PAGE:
The Rialto Project is a registered non-profit company with the purpose of bridging the education divide in South Africa, and in so doing making a difference in the lives of individuals, families and communities.

Founded in 2019 by Capital Land Asset Management and Futuregrowth Asset Management, the Rialto Project provides and manages educational bursaries to leading schools across South Africa for deserving children. The Rialto Project currently supports six high-school students in the Western Cape and Eastern Cape, as well as one matriculant who is undergoing an internship at Maersk Shipping in Cape Town.

Rialto Project students, Joshua Mbana (Grade 12), Kumeshnie Nair (Grade 12) and Liyema Hogwana (Grade 10) attend Simon’s Town School Lawhill Maritime Centre in Cape Town. In May, Lawhill launched a Writing Competition where they invited their students to share their best and worst COVID-19 Lockdown experiences, as well as the lessons that they had learnt during lockdown and what they were most grateful for. 23 entries were received, and an external judging panel selected Joshua Mbana’s submission as the winning story.

Learning under Lockdown
By Joshua Mbana

Be careful what you wish for, Joshua.

These words would constantly echo in my mind every time I felt an overwhelming sensation of frustration while at home during lockdown, and when I would struggle to grasp the various, overly-complicated mathematics and physical sciences concepts that were assigned to us, the students, to learn and understand, during this pandemic-induced lockdown.

Fun fact, I was born and raised in the small dusty town of Uitenhage, I have three older brothers, making me the youngest of my surname, and my parents are still happily married. We live in a relatively small house which caused too much commotion, and concentration and comprehension are difficult, increasing the anxiety I am experiencing in my final school year.

As the noise levels in the house were hindering my concentration when it came to school work, I decided I had to take matters in to my own hands and after a heated negotiation, I was able to convince my parents to encourage the rest of the household to, and I quote ,“pipe down”. I thank them for playing that vital role in seeing the need for a little silence in the house.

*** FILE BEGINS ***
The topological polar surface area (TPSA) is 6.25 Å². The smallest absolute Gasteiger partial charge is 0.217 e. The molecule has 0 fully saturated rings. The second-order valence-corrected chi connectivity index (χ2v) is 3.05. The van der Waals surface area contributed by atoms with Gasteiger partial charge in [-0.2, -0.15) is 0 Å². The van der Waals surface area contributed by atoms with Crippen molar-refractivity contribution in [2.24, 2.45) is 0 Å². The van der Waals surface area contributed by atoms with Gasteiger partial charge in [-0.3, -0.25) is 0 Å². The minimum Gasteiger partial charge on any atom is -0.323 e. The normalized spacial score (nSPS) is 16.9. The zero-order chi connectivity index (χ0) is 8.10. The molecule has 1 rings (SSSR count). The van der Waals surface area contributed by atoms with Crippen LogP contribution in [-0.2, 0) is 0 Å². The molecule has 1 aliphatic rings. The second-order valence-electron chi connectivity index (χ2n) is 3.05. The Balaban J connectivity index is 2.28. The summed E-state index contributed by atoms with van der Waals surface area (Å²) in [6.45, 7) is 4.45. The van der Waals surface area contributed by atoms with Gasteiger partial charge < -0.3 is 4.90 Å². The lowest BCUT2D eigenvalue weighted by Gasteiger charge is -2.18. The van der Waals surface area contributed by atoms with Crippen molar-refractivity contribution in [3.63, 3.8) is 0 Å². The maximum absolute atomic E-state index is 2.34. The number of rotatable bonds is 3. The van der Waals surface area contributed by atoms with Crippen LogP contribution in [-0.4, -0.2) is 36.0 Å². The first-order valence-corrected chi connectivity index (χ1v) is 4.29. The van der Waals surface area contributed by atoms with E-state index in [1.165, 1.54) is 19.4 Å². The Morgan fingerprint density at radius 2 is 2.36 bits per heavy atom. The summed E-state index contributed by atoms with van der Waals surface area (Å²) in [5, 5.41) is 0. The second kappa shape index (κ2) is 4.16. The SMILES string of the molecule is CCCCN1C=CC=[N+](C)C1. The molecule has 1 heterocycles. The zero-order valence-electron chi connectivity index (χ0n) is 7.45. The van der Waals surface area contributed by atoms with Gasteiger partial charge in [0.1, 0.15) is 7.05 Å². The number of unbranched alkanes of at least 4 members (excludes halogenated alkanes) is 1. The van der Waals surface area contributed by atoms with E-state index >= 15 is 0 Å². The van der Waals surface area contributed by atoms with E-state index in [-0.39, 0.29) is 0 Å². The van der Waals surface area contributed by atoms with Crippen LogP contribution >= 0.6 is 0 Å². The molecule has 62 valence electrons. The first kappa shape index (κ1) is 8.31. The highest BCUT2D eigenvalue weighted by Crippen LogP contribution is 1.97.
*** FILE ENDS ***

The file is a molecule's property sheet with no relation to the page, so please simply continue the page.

I then had to figure out how to gain access to online schooling as I do not have WiFi access. This meant, that one would have to make a quick dash to a shop, despite lockdown laws, to purchase the data bundles required for the various online learning sites.

In my opinion, online schooling is a completely different ball game compared to in-class learning. For one, there is no teacher present to fully explain and dissect a topic or to guide a learner in the right direction when he/she begins to go off track.

Not to mention those dreadful pop up adverts that come with the luxury of receiving all the information you need online and while in the comfort of your own home. Those pop up adverts can be compared to disruptive fellow classmates!

Learning under lockdown feels like being trapped inside a glass dome. Your movement is restricted like a vessel in bad weather. You cannot take those two to three minutes to stretch your legs and have a quick chat with a friend in between classes. Instead you are sitting in the same chair, for prolonged periods of time.

One major advantage of learning under lockdown is how it gives one the leisure of going at your own pace, in your own space. It really gives one a sense of independence as you fund your own learning experience. You get to choose the subject you would like to invest your time in, and the actual time of day you would like to start investing your time, all with the assistance of a carefully drawn up timetable.

If learning under lockdown has taught me anything, it has shown me how frustrating it can be to stay in the same place for prolonged periods of time. It has taught me how important it is for one’s psychological and mental health to be moving and pushing forward in life, regardless of the current circumstances, and how frustrating it can be to repeat the same routine every day, without any alterations.

With that said, I urge students who will hopefully read this someday, to see this learning under lockdown experience as a taste of what the real world would be like if they do not work hard with their books today. They will be stuck in the same routine every day without moving forward.

It is important to always persevere and remain strong regardless of the hardships faced, and to stay positive even when it feels like your whole world is under pressure.

Finally, this learning under lockdown has taught me to be careful what I wish for, as I had I wished, a few months prior to this lockdown, to know what it would feel like to be home-schooled.

My only wish now is to take back what I had said.